IN REVIEW: Finding Humor in Myanmar

Zarganar, a famous Burmese comedian who was recently released from prison last year, is set to appear in a popular UK comedy show, “No Pressure to be Funny.”

Since the late 80’s, Zarganar has been in and out of prison, persecuted for speaking out against the oppressive rule of the military government. As a pro-democratic activist, his last offense back in 2008 was to criticize the government for neglecting to aid victims of the cyclone Nargis, which in its wake left 140,000 people.

“No Pressure to be Funny” co-creator, Nick Revell, gives credence to Zarganar’s appearance in the show, which is performed in front of a live audience at the London Soho Theater and there afterwards can be heard as a podcast. He points to the nuances of being a comedian.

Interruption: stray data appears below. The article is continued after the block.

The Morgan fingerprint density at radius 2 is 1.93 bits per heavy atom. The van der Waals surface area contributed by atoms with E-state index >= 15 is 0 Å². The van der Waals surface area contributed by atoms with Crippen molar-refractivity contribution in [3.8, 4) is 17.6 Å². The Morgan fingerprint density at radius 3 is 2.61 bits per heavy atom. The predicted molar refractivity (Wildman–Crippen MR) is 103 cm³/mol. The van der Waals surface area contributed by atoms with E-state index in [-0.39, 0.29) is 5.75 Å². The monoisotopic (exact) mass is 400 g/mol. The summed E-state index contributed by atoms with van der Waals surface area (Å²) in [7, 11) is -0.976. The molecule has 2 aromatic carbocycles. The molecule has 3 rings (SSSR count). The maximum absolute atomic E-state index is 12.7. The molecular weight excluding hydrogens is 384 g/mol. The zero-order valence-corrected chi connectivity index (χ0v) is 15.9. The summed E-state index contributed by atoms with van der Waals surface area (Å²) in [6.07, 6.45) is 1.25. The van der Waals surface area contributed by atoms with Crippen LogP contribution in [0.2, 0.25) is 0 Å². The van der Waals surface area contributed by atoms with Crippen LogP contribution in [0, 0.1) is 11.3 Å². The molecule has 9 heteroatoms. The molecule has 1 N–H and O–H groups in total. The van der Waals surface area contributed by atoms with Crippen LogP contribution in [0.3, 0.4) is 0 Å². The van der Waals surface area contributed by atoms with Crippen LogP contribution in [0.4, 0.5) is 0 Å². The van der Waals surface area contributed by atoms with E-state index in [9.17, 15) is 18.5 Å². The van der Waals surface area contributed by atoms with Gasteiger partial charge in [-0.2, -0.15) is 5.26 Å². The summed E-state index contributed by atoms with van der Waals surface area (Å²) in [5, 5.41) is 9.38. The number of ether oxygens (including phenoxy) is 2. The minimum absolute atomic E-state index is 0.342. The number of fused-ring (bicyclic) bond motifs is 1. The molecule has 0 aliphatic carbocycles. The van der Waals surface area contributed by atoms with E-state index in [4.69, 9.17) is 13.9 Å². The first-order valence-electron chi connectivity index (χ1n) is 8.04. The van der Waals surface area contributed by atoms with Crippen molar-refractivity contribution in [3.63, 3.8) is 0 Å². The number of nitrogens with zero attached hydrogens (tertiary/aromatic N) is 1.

But where most comedians’ greatest fear would be telling a dead joke, Zarganar has to face the possibility of imprisonment for telling a political gag. He was sentenced to 59 years in prison until Amnesty International relentlessly advocated for his release. To express his gratitude, Zarganar appeared in the Amnesty’s Secret Policeman’s Ball in New York City, where he thanked the international organization for their enormous efforts and overwhelming advocacy on free speech and human rights.

Zarganar is set to make an appearance at a concert in Dublin held in honor of National League for Democracy (NLD) leader Aung San Suu Kyi, where Bono, U2 lead singer, will be giving Suu Kyi the highest honor given by the Amnesty International.

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